This is one of the main times of the year when thoughts turn to granting of shares, performance rights and options (ESS Interests) to executive & non-executive directors and other key personnel.
Invariably a number of urgent questions come up as part of drafting the Notice of Meeting (NOM) from Board members and proposed recipients (which may be one and the same).
Some of the questions we are asked include (but not limited to):
- Do I pay tax up-front on my performance rights?
- Do I pay tax when I exercise my options?
- When do I pay tax and how long can I defer it for?
- Do I have to take the shares in my own name, and if I do not, is there a different tax treatment?
- Why can the valuation in the NOM be different from what I am assessed on by the Australian Taxation Office (ATO)?
- What are our reporting requirements relating to the ESS Interest provided to the recipients and the ATO?
- Are there any other implications e.g. pay-roll tax?
The answer to all of the above is “it depends on the relevant facts and circumstances”.
Notwithstanding, some key points are:
- The ATO monitors listed company remuneration reports and therefore knows who has received what ESS interests.
- That you hear of another individual dealing with their ESS interests in a particular manner does not necessarily mean they have dealt with their taxation correctly.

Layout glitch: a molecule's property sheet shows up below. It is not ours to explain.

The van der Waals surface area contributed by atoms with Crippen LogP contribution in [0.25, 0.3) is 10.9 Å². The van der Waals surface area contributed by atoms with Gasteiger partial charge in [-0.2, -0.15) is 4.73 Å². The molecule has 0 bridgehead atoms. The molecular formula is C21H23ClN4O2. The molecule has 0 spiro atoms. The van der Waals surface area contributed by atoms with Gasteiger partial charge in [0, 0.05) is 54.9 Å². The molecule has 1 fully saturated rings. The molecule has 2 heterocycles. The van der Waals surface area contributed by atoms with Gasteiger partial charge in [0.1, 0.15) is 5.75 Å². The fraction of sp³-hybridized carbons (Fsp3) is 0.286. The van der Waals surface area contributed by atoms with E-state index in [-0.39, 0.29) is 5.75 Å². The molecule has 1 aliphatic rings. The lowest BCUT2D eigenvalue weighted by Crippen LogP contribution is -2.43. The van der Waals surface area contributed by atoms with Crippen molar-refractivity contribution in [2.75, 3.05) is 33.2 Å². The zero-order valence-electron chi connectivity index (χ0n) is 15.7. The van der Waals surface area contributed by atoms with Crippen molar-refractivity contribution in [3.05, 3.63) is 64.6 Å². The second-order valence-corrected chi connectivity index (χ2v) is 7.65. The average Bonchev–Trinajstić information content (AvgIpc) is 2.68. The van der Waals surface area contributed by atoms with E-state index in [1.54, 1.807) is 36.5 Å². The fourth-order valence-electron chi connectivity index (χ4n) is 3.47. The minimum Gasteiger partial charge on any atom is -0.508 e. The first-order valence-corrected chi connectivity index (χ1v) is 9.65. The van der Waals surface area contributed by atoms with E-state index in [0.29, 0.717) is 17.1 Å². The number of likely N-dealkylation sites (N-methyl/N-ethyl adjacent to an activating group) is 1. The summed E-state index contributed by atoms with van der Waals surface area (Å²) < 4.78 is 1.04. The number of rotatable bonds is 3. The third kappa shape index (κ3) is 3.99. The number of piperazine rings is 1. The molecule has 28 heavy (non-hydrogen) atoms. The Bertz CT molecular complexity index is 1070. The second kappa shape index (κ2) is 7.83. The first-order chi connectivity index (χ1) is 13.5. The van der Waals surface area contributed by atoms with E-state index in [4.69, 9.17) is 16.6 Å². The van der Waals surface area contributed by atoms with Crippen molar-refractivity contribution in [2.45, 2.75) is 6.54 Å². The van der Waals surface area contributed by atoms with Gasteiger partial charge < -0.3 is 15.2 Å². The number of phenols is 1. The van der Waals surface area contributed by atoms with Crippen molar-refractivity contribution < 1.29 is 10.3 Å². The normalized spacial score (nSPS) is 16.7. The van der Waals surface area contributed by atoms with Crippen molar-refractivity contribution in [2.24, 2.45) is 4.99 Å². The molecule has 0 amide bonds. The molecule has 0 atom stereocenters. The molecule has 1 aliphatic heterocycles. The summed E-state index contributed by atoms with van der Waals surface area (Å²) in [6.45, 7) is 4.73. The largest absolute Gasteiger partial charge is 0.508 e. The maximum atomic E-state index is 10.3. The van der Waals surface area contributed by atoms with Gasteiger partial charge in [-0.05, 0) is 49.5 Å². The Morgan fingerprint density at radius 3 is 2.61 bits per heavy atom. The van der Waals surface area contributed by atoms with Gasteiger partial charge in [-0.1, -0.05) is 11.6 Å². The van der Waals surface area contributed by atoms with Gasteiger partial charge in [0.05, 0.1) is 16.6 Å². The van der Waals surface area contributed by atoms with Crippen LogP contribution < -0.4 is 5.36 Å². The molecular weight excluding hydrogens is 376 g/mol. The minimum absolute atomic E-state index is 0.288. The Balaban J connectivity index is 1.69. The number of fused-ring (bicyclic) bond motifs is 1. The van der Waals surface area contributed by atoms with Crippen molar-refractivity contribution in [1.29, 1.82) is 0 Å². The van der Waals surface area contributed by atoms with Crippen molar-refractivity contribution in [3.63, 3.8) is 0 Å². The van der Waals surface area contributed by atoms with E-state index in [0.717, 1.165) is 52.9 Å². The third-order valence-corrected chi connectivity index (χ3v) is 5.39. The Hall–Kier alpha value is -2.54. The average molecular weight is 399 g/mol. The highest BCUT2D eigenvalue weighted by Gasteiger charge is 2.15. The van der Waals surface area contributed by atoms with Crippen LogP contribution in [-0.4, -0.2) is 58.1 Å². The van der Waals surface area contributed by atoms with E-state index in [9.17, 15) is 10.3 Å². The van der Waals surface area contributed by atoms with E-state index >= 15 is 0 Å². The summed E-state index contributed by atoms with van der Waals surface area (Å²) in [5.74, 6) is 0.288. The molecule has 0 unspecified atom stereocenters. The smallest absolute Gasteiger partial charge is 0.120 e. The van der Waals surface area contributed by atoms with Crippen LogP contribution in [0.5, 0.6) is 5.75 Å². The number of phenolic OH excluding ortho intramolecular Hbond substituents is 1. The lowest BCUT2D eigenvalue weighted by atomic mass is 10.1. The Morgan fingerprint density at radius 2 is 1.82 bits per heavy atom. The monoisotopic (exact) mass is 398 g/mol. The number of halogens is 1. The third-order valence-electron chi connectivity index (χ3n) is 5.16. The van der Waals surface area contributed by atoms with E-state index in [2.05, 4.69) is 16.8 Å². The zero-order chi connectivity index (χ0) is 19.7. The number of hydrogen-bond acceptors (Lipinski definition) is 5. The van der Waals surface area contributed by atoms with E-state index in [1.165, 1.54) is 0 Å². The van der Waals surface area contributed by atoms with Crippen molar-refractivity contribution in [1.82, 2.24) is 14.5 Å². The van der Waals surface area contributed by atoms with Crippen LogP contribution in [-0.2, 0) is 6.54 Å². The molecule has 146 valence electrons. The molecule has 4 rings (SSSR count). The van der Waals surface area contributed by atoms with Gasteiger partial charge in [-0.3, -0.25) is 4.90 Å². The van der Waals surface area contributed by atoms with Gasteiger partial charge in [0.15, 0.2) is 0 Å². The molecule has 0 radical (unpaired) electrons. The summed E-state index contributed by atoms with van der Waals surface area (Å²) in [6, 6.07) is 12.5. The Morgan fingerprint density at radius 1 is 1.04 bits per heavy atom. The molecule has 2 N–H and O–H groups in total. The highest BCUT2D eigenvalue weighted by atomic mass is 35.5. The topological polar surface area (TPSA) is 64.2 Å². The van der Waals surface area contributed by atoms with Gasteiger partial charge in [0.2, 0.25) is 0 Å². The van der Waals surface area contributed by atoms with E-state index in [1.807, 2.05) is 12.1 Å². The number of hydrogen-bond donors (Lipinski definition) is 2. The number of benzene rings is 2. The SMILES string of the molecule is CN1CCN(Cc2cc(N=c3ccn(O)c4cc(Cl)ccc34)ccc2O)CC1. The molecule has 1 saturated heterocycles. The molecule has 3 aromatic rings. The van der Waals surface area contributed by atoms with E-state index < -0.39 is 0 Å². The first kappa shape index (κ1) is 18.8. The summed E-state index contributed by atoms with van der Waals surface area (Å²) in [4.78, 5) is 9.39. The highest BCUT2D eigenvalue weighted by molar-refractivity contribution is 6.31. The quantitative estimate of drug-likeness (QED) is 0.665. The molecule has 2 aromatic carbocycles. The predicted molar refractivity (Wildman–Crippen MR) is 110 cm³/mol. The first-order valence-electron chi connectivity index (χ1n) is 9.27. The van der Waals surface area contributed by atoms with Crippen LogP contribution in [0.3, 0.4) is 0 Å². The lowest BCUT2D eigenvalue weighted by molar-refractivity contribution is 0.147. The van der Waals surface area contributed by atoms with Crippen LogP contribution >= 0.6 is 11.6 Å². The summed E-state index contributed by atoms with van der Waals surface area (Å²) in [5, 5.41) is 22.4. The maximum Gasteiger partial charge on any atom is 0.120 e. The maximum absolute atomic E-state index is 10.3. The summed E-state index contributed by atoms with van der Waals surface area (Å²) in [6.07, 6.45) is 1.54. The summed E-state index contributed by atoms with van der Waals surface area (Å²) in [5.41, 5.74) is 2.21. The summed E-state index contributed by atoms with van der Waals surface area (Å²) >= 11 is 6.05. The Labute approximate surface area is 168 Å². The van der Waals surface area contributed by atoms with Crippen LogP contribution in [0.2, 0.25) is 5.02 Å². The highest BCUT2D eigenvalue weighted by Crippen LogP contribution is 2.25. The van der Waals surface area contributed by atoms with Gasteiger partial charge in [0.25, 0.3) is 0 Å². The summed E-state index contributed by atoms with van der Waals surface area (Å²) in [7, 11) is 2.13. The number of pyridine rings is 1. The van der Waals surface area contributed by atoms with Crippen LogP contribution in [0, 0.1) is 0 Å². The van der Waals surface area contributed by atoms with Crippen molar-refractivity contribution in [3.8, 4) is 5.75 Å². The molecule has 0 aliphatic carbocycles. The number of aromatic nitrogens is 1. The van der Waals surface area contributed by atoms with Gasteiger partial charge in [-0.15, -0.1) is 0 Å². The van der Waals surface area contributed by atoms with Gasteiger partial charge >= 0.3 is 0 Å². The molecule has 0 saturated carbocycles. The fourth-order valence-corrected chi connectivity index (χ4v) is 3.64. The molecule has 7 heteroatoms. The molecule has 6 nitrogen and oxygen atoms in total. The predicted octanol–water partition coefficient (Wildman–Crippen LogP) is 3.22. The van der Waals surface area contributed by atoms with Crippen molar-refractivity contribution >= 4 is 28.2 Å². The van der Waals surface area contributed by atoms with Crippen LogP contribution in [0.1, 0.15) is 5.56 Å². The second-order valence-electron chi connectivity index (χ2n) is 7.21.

- General tax advice on ESS interests may be a good starting point but you need to obtain tax advice specific to your circumstances. Two individuals in the same company, receiving exactly the same ESS interests, and on the same marginal tax rate, can have materially different tax outcomes.
- Make sure the specific tax advice is based on the actual documentation relating to the ESS interests to be granted. There have been circumstances where we have seen advice previously provided on broad concepts, but the actual taxation impact has been materially different due to the documentation not fully matching those broad concepts.
- Some “old” (pre-1 July 2015 or even pre-1 July 2009) ESS interests may have been forgotten, but depending on the facts and circumstances, you may have or have had an income tax liability that has not been dealt with.